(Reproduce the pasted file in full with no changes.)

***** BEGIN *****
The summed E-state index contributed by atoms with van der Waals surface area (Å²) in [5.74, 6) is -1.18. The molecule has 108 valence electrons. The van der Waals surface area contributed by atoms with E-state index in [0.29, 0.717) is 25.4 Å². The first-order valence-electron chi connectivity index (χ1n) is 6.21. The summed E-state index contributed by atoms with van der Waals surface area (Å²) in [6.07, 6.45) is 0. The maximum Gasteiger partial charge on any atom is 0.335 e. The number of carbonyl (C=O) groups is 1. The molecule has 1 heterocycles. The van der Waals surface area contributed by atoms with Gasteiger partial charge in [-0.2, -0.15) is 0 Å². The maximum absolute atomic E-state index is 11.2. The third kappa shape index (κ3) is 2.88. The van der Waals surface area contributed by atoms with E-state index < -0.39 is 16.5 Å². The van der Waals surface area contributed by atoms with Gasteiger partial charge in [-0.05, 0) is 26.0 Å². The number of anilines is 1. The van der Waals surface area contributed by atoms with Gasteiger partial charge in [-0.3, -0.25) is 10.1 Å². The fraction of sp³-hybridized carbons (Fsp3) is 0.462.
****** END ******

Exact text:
The summed E-state index contributed by atoms with van der Waals surface area (Å²) in [5.74, 6) is -1.18. The molecule has 108 valence electrons. The van der Waals surface area contributed by atoms with E-state index in [0.29, 0.717) is 25.4 Å². The first-order valence-electron chi connectivity index (χ1n) is 6.21. The summed E-state index contributed by atoms with van der Waals surface area (Å²) in [6.07, 6.45) is 0. The maximum Gasteiger partial charge on any atom is 0.335 e. The number of carbonyl (C=O) groups is 1. The molecule has 1 heterocycles. The van der Waals surface area contributed by atoms with Gasteiger partial charge in [-0.2, -0.15) is 0 Å². The maximum absolute atomic E-state index is 11.2. The third kappa shape index (κ3) is 2.88. The van der Waals surface area contributed by atoms with E-state index < -0.39 is 16.5 Å². The van der Waals surface area contributed by atoms with Gasteiger partial charge in [-0.05, 0) is 26.0 Å². The number of anilines is 1. The van der Waals surface area contributed by atoms with Gasteiger partial charge in [-0.3, -0.25) is 10.1 Å². The fraction of sp³-hybridized carbons (Fsp3) is 0.462.